Guest Post | Responsible Beauty

Hi Everyone! I'm Emily from Good Girl Gone Brum! Firstly, thank you to Lauren for having me on her blog, it's always a privilege when someone wants to share their little bit of the internet with you! I don't often blog about beauty, as I'm generally not a genius when it comes to make-up, but this is something beauty related that I do know a thing or two about, and I wanted to share it with you guys!

Cosmetics are great. They make us feel good, give us confidence and generally make our lives that bit more luxurious. Like everything in life however, our choices have repercussions, and beauty products are no different. Behind the scenes of the beauty industry, the picture isn't always so pretty. But there are brands out there that are going against the flow, and making sure that their products aren't adding to the problem.
When it comes to our dinner plates, many of us choose to think about the animals that contribute to our food, whether that is buying free range eggs and chicken, being a vegetarian or even going vegan. If this is how you think about the food you buy, then beauty products should be no different. Although it is illegal to sell cosmetics that have been tested on animals in the UK, many brands still don't reach PETA'S cruelty free standards at every point in their supply chain. If you want to be sure that the product you're buying is supporting cruelty-free beauty, then look out for PETA's 'beauty without bunnies' logo or check the label carefully. Top brands include Lush, The Body Shop and Urban Decay.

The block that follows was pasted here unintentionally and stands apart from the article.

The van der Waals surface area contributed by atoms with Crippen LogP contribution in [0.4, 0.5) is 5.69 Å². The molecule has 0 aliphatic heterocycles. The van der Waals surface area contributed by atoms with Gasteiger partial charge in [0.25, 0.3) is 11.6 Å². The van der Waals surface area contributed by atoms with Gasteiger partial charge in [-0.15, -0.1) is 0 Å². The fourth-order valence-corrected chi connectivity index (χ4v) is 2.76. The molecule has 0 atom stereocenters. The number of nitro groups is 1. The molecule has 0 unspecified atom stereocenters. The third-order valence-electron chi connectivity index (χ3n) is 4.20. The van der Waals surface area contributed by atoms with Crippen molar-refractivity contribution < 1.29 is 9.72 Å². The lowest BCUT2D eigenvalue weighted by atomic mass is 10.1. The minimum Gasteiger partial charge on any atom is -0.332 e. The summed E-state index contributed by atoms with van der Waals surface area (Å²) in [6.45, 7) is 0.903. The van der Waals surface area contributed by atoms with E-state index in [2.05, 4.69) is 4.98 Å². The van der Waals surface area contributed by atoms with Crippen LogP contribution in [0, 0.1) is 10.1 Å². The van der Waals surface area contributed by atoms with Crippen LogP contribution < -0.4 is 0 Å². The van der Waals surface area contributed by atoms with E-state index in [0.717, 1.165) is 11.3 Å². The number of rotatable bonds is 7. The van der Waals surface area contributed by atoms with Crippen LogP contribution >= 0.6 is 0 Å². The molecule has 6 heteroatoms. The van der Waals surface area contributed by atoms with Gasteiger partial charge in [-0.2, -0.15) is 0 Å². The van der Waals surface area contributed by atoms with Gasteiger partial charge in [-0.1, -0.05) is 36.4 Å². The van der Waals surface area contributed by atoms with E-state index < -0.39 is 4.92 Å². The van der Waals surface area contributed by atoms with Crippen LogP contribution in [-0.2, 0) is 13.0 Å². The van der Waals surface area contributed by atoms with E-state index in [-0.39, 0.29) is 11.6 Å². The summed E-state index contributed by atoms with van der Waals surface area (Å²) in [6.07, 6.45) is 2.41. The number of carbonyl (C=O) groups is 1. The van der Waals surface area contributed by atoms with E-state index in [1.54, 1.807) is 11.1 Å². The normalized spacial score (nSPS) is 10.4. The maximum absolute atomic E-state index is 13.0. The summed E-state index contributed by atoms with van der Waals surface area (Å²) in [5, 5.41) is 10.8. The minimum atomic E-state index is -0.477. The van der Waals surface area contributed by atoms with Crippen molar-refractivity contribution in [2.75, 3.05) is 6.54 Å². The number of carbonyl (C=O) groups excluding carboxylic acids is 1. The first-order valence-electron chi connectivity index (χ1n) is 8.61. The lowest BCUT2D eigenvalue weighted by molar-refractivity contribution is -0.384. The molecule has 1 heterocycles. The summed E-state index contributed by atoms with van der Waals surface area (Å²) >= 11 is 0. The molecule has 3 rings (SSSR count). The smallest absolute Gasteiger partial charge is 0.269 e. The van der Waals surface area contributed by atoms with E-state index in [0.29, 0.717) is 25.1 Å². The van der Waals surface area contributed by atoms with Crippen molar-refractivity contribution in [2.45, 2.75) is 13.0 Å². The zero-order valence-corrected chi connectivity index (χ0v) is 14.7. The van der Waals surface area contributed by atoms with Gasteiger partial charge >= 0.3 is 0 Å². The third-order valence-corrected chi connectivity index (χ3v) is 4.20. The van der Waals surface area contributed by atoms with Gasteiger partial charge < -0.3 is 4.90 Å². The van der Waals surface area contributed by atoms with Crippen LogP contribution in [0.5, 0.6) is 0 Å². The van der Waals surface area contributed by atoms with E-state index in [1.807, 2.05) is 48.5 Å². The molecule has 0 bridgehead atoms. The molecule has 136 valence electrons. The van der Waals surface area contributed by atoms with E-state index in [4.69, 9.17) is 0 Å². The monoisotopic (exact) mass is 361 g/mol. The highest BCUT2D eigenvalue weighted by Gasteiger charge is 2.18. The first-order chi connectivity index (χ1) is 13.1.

These companies are also responsible in other ways. For example Lush cut back on their packaging as much as possible, and encourage the recycling of the packaging that they do have to produce. That's why your bath bombs will come in paper bags or your shampoo bars and soap are wrapped in paper. The Body Shop also support charities (for example this Christmas it was the War Child charity), are hugely conscious of their environmental impact and help support fair trade. If you're a vegan, both of these brands make an effort to supply many vegan products, and Superdrug's own brand is completely vegan too!
Choosing to make responsible choices with any product can be difficult and a hefty commitment. However when it comes to changing what you buy, you don't have to take an all or nothing approach. Most people, including myself, aren't realistically going to consider the impact behind every last bubble bath or nail varnish that they buy, but it always helps in some way when we do choose the responsible option. It's also great to support companies that are doing their bit, as the more people that do, the more other brands will follow their lead.
Thank you so much to Emily for guest posting! Be sure to check out her blog, Good Girl Gone Brum, and give her a follow. I hope that this post was helpful or interesting in some way - it was nice for me to read another persons views and steps towards cruelty free beauty. What are your thoughts? xx 


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